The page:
Northern lights might be visible from the US mainland this week
Boulder, Colorado - Thanks to a strong geomagnetic storm, you might be able to see the Northern Lights in the US mainland this week.
Usually, the natural light phenomenon scientifically known as the aurora borealis occurs closer to the North Pole, which is why it's sometimes referred to as the polar lights.
According to the National Oceanic and Atmospheric Administration (NOAA) a strong geomagnetic storm might push the polar lights further south Thursday and Friday.
On a scale of G1 to G5, a G3 geomagnetic storm is strong enough to move the Northern Lights down. Stronger geomagnetic storms can cause disruptions to GPS and fluctuations in the power grid, but these impacts are unlikely during this week's event.
So as long as the skies are clear, people on the US mainland – specifically Pennsylvania, Iowa, and Oregon – might get a glimpse of the aurora borealis and its rippling waves of green, purple, or red light.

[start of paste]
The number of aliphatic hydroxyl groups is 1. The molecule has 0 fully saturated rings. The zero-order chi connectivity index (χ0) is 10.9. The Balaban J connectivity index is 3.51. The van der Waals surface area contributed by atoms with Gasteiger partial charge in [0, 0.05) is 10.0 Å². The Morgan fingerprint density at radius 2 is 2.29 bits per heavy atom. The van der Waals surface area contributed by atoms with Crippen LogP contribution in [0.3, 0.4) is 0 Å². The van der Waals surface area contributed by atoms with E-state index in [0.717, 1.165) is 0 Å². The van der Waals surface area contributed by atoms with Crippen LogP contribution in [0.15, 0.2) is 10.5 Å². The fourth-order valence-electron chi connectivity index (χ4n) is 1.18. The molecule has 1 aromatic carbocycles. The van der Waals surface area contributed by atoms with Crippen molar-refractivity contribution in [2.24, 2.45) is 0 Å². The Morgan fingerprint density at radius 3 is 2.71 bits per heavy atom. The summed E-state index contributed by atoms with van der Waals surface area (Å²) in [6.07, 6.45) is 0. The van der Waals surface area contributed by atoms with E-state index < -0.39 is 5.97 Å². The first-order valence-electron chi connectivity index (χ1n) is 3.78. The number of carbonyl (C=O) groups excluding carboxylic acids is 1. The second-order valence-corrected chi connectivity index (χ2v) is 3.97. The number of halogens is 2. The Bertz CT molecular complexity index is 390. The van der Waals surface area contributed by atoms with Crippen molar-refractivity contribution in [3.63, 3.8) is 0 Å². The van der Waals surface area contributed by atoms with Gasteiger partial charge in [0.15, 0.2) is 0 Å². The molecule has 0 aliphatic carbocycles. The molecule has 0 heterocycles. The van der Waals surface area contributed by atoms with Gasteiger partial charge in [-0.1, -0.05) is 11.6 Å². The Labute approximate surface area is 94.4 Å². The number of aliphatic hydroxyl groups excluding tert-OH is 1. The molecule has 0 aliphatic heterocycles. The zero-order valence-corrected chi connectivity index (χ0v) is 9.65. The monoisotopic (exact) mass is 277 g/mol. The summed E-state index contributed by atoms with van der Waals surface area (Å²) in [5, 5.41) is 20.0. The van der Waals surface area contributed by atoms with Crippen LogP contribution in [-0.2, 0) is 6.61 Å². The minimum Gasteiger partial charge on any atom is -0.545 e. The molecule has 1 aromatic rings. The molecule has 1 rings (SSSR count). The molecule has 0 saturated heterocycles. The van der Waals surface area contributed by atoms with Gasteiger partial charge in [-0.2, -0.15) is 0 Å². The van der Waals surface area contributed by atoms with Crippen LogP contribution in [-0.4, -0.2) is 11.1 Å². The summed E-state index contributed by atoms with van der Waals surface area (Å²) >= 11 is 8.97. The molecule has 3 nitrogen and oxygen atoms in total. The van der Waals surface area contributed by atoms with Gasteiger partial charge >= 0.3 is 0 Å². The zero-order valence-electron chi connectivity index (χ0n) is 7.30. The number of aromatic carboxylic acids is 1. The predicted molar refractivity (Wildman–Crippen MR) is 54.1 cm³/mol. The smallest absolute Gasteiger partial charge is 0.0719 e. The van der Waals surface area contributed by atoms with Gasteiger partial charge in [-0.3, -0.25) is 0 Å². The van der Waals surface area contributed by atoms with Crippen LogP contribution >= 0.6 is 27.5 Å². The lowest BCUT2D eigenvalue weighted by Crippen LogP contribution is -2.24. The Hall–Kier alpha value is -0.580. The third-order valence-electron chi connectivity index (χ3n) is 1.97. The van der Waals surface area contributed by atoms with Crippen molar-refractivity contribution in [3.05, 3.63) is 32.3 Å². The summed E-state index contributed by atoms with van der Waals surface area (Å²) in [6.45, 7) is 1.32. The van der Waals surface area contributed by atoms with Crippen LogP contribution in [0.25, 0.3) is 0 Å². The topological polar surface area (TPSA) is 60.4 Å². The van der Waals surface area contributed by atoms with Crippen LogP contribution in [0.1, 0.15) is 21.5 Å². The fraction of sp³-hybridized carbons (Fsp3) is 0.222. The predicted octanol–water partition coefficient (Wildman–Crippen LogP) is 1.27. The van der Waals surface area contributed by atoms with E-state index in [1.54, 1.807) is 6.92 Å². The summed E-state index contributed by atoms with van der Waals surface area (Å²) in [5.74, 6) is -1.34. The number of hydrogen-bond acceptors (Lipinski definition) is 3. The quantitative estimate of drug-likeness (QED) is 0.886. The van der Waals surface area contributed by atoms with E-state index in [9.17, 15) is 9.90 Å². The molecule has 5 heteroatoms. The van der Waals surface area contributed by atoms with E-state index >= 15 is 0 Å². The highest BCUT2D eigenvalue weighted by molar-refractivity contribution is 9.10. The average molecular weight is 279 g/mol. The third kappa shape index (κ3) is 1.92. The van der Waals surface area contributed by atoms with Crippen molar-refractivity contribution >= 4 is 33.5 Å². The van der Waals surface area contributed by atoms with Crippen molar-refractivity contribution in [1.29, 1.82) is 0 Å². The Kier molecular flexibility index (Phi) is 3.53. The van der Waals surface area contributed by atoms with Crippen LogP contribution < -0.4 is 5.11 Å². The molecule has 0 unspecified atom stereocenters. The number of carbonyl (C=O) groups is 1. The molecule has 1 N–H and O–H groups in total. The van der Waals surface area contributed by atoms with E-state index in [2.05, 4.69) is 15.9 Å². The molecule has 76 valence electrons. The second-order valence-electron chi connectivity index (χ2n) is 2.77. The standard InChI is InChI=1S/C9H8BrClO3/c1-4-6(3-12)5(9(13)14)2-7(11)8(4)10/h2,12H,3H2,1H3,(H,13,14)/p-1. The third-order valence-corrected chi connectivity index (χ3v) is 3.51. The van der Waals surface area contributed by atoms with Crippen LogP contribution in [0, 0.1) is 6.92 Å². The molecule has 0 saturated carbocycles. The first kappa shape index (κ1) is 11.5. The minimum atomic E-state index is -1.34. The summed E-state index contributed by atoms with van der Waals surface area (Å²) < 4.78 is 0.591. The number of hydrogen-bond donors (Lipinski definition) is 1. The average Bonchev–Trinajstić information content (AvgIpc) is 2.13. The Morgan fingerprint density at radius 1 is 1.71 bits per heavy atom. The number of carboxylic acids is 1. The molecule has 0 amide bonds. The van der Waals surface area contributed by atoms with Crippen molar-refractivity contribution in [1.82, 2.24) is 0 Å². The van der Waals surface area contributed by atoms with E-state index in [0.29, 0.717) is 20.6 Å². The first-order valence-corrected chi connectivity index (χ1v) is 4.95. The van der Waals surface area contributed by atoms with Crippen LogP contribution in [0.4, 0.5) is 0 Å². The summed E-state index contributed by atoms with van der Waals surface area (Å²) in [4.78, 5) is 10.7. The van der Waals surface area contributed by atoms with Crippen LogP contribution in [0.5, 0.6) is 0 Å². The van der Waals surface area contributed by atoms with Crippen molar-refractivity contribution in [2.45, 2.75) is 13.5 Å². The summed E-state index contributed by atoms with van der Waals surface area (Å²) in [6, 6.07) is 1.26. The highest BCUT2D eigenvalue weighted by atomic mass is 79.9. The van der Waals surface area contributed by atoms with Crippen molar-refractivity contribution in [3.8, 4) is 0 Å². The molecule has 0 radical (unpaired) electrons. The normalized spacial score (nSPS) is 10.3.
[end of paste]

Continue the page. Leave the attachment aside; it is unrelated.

What's a geomagnetic storm got to do with the aurora?
Per NPR, during a geomagnetic storm, plasma and pieces of the Sun's magnetic field are projected into the atmosphere by high solar winds.
These clouds of charged particles – coronal mass ejections or CMEs – collide with Earth's magnetic field and create that awesome aurora display, per AccuWeather.
Essentially, this is what the Northern Lights are: the interaction between the solar winds and our magnetic fields. Full-blown solar storms make the aurora borealis that little bit more visible beyond the Earth's magnetic poles.
This particular storm stared last Sunday and is expected to peak on Thursday to a G3 level, coming to an end on Friday.
How to watch the aurora
Unlike other astronomical phenomenon like a solar eclipse, you don't need any kind of gear to see the auroras. You just need to be in the right spot.
People in Pennsylvania, Iowa, and Oregon have a good chance of seeing the eerie but beautiful dancing lights just by looking up.
But if you're not among the lucky ones, you might still catch a shooting star: the Perseids Meteor shower is still going until September.
Cover photo: Irene Stachon / Lehtikuva / AFP